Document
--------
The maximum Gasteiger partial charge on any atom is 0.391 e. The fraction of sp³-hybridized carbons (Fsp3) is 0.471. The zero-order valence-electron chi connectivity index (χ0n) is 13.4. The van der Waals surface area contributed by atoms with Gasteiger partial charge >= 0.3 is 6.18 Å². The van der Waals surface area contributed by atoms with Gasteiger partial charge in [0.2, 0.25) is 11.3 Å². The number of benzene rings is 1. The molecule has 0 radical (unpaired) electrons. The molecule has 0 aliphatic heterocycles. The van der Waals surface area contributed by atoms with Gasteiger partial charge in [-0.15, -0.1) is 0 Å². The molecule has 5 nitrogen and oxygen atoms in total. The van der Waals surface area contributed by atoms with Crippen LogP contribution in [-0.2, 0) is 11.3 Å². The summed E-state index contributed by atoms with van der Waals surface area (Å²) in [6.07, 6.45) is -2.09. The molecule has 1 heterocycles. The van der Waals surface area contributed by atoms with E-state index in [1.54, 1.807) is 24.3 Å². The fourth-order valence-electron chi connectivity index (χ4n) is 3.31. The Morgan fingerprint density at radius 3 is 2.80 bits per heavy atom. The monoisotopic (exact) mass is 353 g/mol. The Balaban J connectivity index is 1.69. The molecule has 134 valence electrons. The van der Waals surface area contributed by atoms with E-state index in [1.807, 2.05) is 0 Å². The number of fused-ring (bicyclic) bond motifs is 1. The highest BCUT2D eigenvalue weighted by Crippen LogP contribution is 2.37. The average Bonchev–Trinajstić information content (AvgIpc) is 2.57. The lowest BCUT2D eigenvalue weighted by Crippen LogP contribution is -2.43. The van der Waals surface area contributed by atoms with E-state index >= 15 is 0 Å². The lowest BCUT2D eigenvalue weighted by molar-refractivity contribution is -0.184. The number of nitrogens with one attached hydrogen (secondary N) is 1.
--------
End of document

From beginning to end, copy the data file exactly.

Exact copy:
The maximum Gasteiger partial charge on any atom is 0.391 e. The fraction of sp³-hybridized carbons (Fsp3) is 0.471. The zero-order valence-electron chi connectivity index (χ0n) is 13.4. The van der Waals surface area contributed by atoms with Gasteiger partial charge >= 0.3 is 6.18 Å². The van der Waals surface area contributed by atoms with Gasteiger partial charge in [0.2, 0.25) is 11.3 Å². The number of benzene rings is 1. The molecule has 0 radical (unpaired) electrons. The molecule has 0 aliphatic heterocycles. The van der Waals surface area contributed by atoms with Gasteiger partial charge in [-0.15, -0.1) is 0 Å². The molecule has 5 nitrogen and oxygen atoms in total. The van der Waals surface area contributed by atoms with Crippen LogP contribution in [-0.2, 0) is 11.3 Å². The summed E-state index contributed by atoms with van der Waals surface area (Å²) in [6.07, 6.45) is -2.09. The molecule has 1 heterocycles. The van der Waals surface area contributed by atoms with E-state index in [1.54, 1.807) is 24.3 Å². The fourth-order valence-electron chi connectivity index (χ4n) is 3.31. The Morgan fingerprint density at radius 3 is 2.80 bits per heavy atom. The monoisotopic (exact) mass is 353 g/mol. The Balaban J connectivity index is 1.69. The molecule has 134 valence electrons. The van der Waals surface area contributed by atoms with E-state index in [1.807, 2.05) is 0 Å². The number of fused-ring (bicyclic) bond motifs is 1. The highest BCUT2D eigenvalue weighted by Crippen LogP contribution is 2.37. The average Bonchev–Trinajstić information content (AvgIpc) is 2.57. The lowest BCUT2D eigenvalue weighted by Crippen LogP contribution is -2.43. The van der Waals surface area contributed by atoms with E-state index >= 15 is 0 Å². The lowest BCUT2D eigenvalue weighted by molar-refractivity contribution is -0.184. The number of nitrogens with one attached hydrogen (secondary N) is 1.